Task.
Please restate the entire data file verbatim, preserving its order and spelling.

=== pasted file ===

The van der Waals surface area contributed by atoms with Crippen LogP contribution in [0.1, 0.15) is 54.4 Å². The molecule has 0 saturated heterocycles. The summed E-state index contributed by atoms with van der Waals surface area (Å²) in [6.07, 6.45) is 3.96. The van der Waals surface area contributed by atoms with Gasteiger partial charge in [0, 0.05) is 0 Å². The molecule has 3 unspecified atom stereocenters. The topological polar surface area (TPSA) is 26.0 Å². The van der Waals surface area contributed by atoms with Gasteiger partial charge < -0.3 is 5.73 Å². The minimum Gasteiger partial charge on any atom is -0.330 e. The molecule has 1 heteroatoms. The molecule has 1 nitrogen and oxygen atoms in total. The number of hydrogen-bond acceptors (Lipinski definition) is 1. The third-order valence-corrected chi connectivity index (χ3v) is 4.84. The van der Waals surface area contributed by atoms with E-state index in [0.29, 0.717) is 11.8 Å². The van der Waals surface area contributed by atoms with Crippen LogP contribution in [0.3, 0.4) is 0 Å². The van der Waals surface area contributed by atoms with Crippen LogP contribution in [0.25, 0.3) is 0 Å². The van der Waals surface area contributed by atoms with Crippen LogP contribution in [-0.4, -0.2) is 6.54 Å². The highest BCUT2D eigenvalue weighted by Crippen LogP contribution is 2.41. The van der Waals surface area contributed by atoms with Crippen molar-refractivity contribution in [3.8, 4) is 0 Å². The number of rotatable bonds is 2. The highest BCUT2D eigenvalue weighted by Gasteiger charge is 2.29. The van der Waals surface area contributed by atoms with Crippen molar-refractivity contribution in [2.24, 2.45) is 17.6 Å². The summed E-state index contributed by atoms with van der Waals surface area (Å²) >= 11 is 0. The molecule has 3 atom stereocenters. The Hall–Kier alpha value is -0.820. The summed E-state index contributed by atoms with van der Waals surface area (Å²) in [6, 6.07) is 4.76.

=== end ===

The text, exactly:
The van der Waals surface area contributed by atoms with Crippen LogP contribution in [0.1, 0.15) is 54.4 Å². The molecule has 0 saturated heterocycles. The summed E-state index contributed by atoms with van der Waals surface area (Å²) in [6.07, 6.45) is 3.96. The van der Waals surface area contributed by atoms with Gasteiger partial charge in [0, 0.05) is 0 Å². The molecule has 3 unspecified atom stereocenters. The topological polar surface area (TPSA) is 26.0 Å². The van der Waals surface area contributed by atoms with Gasteiger partial charge < -0.3 is 5.73 Å². The minimum Gasteiger partial charge on any atom is -0.330 e. The molecule has 1 heteroatoms. The molecule has 1 nitrogen and oxygen atoms in total. The number of hydrogen-bond acceptors (Lipinski definition) is 1. The third-order valence-corrected chi connectivity index (χ3v) is 4.84. The van der Waals surface area contributed by atoms with E-state index in [0.29, 0.717) is 11.8 Å². The van der Waals surface area contributed by atoms with Crippen LogP contribution in [0.3, 0.4) is 0 Å². The van der Waals surface area contributed by atoms with Crippen LogP contribution in [0.25, 0.3) is 0 Å². The van der Waals surface area contributed by atoms with Crippen LogP contribution in [-0.4, -0.2) is 6.54 Å². The highest BCUT2D eigenvalue weighted by Crippen LogP contribution is 2.41. The van der Waals surface area contributed by atoms with Crippen molar-refractivity contribution in [3.8, 4) is 0 Å². The number of rotatable bonds is 2. The highest BCUT2D eigenvalue weighted by Gasteiger charge is 2.29. The van der Waals surface area contributed by atoms with Crippen molar-refractivity contribution in [2.24, 2.45) is 17.6 Å². The summed E-state index contributed by atoms with van der Waals surface area (Å²) >= 11 is 0. The molecule has 3 atom stereocenters. The Hall–Kier alpha value is -0.820. The summed E-state index contributed by atoms with van der Waals surface area (Å²) in [6, 6.07) is 4.76.